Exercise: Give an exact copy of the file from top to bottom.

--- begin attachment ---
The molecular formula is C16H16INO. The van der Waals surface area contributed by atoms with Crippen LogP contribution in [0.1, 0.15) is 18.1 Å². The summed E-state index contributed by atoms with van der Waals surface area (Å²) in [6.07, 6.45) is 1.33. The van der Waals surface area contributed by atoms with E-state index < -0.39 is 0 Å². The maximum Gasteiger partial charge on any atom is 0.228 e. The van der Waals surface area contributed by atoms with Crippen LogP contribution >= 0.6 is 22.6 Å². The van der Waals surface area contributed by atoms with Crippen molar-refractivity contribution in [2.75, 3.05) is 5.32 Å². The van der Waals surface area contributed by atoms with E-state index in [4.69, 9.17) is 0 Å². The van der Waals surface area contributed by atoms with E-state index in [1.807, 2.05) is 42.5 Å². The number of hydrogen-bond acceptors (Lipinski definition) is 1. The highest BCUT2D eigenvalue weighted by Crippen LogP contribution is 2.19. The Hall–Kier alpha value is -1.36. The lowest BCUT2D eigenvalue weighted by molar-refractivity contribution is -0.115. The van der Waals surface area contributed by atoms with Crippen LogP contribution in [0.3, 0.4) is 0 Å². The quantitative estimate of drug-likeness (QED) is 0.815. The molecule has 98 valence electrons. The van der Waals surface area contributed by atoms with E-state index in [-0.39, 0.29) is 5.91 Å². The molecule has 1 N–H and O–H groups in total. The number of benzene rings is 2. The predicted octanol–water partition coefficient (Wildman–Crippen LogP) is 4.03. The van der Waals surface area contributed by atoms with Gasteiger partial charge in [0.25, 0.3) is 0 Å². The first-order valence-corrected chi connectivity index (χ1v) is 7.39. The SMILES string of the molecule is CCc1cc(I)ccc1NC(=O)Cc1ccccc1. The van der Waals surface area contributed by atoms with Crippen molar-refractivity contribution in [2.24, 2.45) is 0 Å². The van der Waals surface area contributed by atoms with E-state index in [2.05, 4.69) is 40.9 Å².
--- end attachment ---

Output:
The molecular formula is C16H16INO. The van der Waals surface area contributed by atoms with Crippen LogP contribution in [0.1, 0.15) is 18.1 Å². The summed E-state index contributed by atoms with van der Waals surface area (Å²) in [6.07, 6.45) is 1.33. The van der Waals surface area contributed by atoms with E-state index < -0.39 is 0 Å². The maximum Gasteiger partial charge on any atom is 0.228 e. The van der Waals surface area contributed by atoms with Crippen LogP contribution >= 0.6 is 22.6 Å². The van der Waals surface area contributed by atoms with Crippen molar-refractivity contribution in [2.75, 3.05) is 5.32 Å². The van der Waals surface area contributed by atoms with E-state index in [4.69, 9.17) is 0 Å². The van der Waals surface area contributed by atoms with E-state index in [1.807, 2.05) is 42.5 Å². The number of hydrogen-bond acceptors (Lipinski definition) is 1. The highest BCUT2D eigenvalue weighted by Crippen LogP contribution is 2.19. The Hall–Kier alpha value is -1.36. The lowest BCUT2D eigenvalue weighted by molar-refractivity contribution is -0.115. The van der Waals surface area contributed by atoms with Crippen LogP contribution in [0.3, 0.4) is 0 Å². The quantitative estimate of drug-likeness (QED) is 0.815. The molecule has 98 valence electrons. The van der Waals surface area contributed by atoms with E-state index in [-0.39, 0.29) is 5.91 Å². The molecule has 1 N–H and O–H groups in total. The number of benzene rings is 2. The predicted octanol–water partition coefficient (Wildman–Crippen LogP) is 4.03. The van der Waals surface area contributed by atoms with Gasteiger partial charge in [0.25, 0.3) is 0 Å². The first-order valence-corrected chi connectivity index (χ1v) is 7.39. The SMILES string of the molecule is CCc1cc(I)ccc1NC(=O)Cc1ccccc1. The van der Waals surface area contributed by atoms with Crippen molar-refractivity contribution in [2.24, 2.45) is 0 Å². The van der Waals surface area contributed by atoms with E-state index in [2.05, 4.69) is 40.9 Å².